Unsupervised voting

Just a few days before Greeks head out to vote in elections – which, if public opinion polls are to be believed, will put leftist SYRIZA in power – eyes in Europe and many other countries around the world are fixed on this country. This attention is not exclusive to governments, some of which have expressed their “concern” with vulgar aggressive interference, as citizens are also watching. It is likely, in fact, that foreign governments and citizens are viewing developments here in a very different light.

The interest being shown by third parties – allies, partners and uneasy bedfellows – is not just focused on economic matters. It is not just about the possibility of shock waves hitting the eurozone, a possibility that was presented as a certainty from the start of the pre-election period by homegrown and foreign scaremongers. The international community is just as interested in the political character of the Greek elections and their ideological dimension.

This interest in Greece is being expressed in myriad different ways, from direct and overt pressure, to the collection of signatures by intellectuals in Europe and the United States in defense of the most elemental thing: the people’s right to vote freely, without guardians, here, in the cradle of democracy. And all this tells us that we are at a historical moment, a turning point. The electoral result, whatever it may be, will not just affect decisions in Brussels, one way or another and up to a certain degree. It will also influence developments in the rest of Europe, particularly in the South. That is why Spanish Prime Minister Mariano Rajoy came to Greece recently to show his support for his counterpart Antonis Samaras, and why Podemos party leader Pablo Iglesias is expected in Athens to throw his weight behind SYRIZA. It also explains the official and unofficial involvement of the Italians and the Irish.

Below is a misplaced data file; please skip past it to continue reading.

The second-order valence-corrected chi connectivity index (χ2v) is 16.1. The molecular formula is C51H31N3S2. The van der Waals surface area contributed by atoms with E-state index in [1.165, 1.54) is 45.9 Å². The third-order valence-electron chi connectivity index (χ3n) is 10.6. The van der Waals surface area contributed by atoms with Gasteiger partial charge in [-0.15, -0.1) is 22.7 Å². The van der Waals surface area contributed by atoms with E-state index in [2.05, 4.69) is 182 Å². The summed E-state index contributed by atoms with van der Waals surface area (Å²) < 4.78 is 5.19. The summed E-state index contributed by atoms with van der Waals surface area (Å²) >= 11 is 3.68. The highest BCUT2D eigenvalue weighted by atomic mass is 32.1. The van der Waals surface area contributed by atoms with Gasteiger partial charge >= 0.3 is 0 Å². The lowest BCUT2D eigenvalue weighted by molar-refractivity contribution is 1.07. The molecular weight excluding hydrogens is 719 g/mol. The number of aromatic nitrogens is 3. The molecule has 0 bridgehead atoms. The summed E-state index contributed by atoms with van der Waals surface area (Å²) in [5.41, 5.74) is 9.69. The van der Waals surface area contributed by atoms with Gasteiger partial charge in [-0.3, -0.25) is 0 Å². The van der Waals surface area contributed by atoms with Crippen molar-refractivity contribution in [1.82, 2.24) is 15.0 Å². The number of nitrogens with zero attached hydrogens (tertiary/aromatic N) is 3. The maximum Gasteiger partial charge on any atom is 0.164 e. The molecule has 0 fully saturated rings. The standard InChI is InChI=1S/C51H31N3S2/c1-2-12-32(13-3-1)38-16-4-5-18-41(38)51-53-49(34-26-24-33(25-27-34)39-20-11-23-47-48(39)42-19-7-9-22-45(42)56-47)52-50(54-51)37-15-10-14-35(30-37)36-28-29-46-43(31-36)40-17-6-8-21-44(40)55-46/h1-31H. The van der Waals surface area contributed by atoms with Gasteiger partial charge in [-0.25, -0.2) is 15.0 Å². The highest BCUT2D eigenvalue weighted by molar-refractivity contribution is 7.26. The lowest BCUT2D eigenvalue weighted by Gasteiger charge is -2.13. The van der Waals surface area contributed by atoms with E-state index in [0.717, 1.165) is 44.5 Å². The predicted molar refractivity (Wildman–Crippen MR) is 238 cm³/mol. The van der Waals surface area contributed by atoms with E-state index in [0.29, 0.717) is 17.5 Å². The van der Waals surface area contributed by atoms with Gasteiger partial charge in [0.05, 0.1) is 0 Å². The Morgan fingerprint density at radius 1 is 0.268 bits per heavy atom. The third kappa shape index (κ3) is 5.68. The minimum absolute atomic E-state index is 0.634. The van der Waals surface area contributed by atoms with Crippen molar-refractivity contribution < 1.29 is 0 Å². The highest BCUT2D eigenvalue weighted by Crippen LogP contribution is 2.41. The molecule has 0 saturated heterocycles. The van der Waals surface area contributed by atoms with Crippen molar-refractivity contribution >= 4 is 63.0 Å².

On Sunday, of course, it is us who will be voting, as Greeks and as Europeans, and not the others with their conflicting preferences.

Maybe because of Greece’s dependence on its creditors, which has admittedly resulted in a certain loss of sovereignty for the country, certain foreign “observers” were not satisfied with taking just an intellectual interest in developments and decided on statements and even action in order to sway voters.

Political leaders, Eurocrats, bankers, rating agencies, “experts” and international media take turns in the roles of sober advice-giver, babysitter and prophets of doom. Had they thought of things more cool-mindedly, perhaps they would have realized that no citizen of any country takes kindly to or considers natural any pressure from outside. It looks like the message from 2012 was not received. Or maybe the Europeans got it but responded (either out of indifference or arrogance), “It’s all Greek to me.”